At the Lakewood clinic where Santucci went, costs range from $129 for a rapid antigen test with one-hour results to $299 for a PCR test with two-hour results. The clinic also advertises a free standard PCR test with results in two or more days.
“With rapid tests, what people are paying for is a guarantee of quick results,” Shafir said. “The test site isn’t always pitching it that way.”
Both PCR and antigen testing are used to diagnose COVID-19; Antigen tests can give faster results but PCR tests are more sensitive to detect the virus so they are considered more accurate.
Health experts say getting results early is important to protect people and avoid prolonged quarantines, but rapid tests have long been in short supply.
save your receipts
Californians have many places where they can be tested: pharmacies, community clinics, government mass-testing sites, and private pop-up sites. Many of these are free, but they are booked for weeks. Some pop-up testing sites charge an upfront fee, leading to confusion as to why, as the trial is supposed to be free.
In most pharmacies and doctor offices, providers do not charge people directly. Instead, they collect insurance information so that they can be paid. But some private testing clinics charge individuals, who are then responsible for receiving reimbursement from an insurer. Claims can be filed online or sent to the insurer by mail.
But it is not always a guarantee that they will get their money back.
Stacey Santucci is covered by Medicare, which covers people with disabilities. Rebecca said she didn’t receive a receipt after her sister’s test, but did get an email confirmation from the testing provider, COVID Clinic. When Rebecca called her sister’s Medicare plan, she was advised to print the email and send it by snail mail, but there was no assurance she would be reimbursed because the printed email may not be sufficient.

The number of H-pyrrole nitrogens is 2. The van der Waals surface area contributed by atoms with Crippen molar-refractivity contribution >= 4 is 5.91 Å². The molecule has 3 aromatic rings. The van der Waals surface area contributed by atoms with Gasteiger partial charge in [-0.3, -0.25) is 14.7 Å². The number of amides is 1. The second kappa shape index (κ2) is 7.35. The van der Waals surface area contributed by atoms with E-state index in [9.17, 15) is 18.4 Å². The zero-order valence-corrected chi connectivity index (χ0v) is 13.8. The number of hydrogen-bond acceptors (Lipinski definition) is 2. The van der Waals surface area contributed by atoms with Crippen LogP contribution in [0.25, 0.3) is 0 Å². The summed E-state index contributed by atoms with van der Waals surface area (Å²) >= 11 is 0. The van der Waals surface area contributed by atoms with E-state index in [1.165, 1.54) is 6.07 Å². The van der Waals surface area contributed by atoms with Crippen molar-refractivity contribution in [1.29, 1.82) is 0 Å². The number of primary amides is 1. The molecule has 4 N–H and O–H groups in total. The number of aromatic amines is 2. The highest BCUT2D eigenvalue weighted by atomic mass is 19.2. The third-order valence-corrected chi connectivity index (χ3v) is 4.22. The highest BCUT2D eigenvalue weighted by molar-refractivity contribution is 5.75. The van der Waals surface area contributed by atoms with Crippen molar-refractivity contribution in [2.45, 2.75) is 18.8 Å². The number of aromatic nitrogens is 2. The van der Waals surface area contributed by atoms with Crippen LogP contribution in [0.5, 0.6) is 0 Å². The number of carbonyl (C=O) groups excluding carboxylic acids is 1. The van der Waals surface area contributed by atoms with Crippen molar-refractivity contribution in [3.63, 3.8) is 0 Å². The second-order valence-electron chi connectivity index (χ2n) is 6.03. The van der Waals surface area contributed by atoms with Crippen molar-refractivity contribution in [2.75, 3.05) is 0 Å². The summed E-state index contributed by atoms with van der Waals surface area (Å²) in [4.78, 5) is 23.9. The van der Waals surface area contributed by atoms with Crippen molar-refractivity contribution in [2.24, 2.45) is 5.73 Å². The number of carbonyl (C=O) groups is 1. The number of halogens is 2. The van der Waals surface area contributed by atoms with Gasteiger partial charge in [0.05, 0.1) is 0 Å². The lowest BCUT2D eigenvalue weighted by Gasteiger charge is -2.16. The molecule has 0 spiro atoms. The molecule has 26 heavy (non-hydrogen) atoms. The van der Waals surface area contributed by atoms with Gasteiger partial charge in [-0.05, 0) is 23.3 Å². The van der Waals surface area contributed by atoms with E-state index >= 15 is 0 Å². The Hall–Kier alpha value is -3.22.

Experts recommend checking receipts for additional service charges, such as charges for quick results.
It’s misleading to charge an extra fee for speedy results, said state Sen. Richard Pan, a Democrat from Sacramento who wrote SB 510, a bill last year that clarified the rules for free testing. The law, which took effect January 1, codifies federal rules into state law, which requires insurance companies to cover testing without cost sharing such as copays or deductibles.
Pan said his office is looking into the cases of providers who are facing additional charges for a test — they’ll provide a procedure code for the test, which patients can submit to their insurer for repayment, But they will not provide reimbursement codes for mysterious additional charges.
“An attempt is being made to divide the bill in such a way that it continues to cause harm to the patient, is certainly not in the spirit of the law,” Pan said.